A teacher’s day in Peru

7.00am: I spent my first night in my new place in the northern Peruvian city of Trujillo. I do not know where my new place is in the city, so my landlord walks me to my school. It takes only 10 minutes. What complicates matters is I know limited Spanish, while he doesn’t know English.

I arrive at school just in time to hear loud clangs of cowbells. “Happy teacher’s day!” the school’s psychologists shout as I walk through the gates. I really need a coffee.

New Spanish word acquired: Cruzar 

7.30-8am: I have made myself a coffee (with instant which I’ve stashed in my locker for such emergencies. The school has a ‘House’ system named after American presidents. I am in Kennedy House.

Team Kennedy has organised greeting students at the gates with a banner, gifts for our primary school mates, and our mascot ‘Sully’ from Monsters Inc. It takes me ages to realise who is in the mascot suit and I don’t really want to know.

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New Spanish word acquired: Mascota

8am-10.55am: Today is an unusual day, in that it is the first day of exams. This means regular classes are cancelled while the exams are on. Teachers are scheduled to supervise the exams. I do not have to teach or supervise during the math exam. I ensure my paperwork is complete, and I also mark students’ notebooks.

10.55am-12.15pm: The siesta is over. I now have to supervise grade 10 in their business exam. Students either arrive late to class, ignore my instructions to sit down and put their books away, or ask to use the bathroom.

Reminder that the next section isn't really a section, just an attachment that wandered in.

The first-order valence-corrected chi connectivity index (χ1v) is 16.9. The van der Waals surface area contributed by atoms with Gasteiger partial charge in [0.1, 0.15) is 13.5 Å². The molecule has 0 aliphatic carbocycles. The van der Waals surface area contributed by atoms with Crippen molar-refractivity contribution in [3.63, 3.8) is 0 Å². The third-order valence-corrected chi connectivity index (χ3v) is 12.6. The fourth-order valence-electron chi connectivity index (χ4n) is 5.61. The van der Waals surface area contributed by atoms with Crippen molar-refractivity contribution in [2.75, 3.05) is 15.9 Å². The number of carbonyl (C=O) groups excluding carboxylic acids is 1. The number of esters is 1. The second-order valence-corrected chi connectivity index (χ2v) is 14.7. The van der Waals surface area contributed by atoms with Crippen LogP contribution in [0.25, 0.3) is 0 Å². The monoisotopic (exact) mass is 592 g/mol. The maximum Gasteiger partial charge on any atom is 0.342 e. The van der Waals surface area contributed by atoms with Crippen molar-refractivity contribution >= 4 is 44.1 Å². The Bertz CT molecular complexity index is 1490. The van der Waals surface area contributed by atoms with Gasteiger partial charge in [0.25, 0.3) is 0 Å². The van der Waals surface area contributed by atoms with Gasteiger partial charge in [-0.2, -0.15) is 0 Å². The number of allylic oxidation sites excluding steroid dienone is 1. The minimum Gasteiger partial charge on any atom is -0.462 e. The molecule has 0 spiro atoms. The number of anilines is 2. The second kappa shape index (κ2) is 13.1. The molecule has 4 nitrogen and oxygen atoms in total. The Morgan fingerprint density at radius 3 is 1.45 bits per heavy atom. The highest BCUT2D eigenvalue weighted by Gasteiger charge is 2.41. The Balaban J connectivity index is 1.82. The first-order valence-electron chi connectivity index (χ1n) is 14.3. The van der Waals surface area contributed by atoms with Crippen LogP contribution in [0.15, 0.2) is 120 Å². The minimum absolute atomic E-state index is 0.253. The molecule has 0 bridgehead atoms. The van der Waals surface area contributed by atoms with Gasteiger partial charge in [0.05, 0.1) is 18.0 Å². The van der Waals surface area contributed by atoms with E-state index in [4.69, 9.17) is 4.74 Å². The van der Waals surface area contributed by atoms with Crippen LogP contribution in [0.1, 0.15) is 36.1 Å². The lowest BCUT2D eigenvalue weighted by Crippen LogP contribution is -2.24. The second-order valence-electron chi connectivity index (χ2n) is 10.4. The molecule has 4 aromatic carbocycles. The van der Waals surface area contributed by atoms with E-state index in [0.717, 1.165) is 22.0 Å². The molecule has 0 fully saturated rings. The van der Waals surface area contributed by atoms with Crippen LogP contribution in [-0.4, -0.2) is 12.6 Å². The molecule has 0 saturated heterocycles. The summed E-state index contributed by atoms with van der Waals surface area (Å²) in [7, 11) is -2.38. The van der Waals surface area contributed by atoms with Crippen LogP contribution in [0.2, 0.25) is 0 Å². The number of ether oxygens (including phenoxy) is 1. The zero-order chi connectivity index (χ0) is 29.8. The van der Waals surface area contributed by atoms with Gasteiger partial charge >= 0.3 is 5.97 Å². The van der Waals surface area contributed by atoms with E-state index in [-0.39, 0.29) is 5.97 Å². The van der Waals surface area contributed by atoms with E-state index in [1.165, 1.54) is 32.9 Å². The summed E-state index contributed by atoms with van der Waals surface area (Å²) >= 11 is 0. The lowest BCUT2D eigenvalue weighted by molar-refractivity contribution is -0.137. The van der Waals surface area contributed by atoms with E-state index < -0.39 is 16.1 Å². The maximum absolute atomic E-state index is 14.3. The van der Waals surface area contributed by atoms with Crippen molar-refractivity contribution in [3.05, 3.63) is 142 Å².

“Why didn’t you do it in the break?” I ask.  I order students to sit before returning to my strike-candy score system. If students have five strikes we practice dictation exercises, and if they have five candy points at the end of class then I give them candy from my candy jar.

Students quickly get to their seats after one girl rolls her eyes and puts a finger to her head. “Bang”, she whispers.

Students finally settle down but they need help from the business teacher, who undoubtedly is working her way through all the classes. Finally she arrives and I bribe her with candy so she can see our class first.

It turns out I am mentioned in the exam. “Mr. Burns wants to stay in Peru forever! But he is a little confused because the banking system is different in Australia. Where should he put his money? A bank or a caja?”

Students find this funny.

When one student hands me her completed exam, I ask, “did you give me good advice?”

“Yes.”

“Am I going to be broke? Or am I going to be rich?”

“Probably broke.”

Another student asks, “are you really going to stay in Peru?”

“…..sure.”

“Will you be teaching here again next year?”

I use the time to receive some important feedback. “That depends,” I say seriously. “Would you like me to return next year.”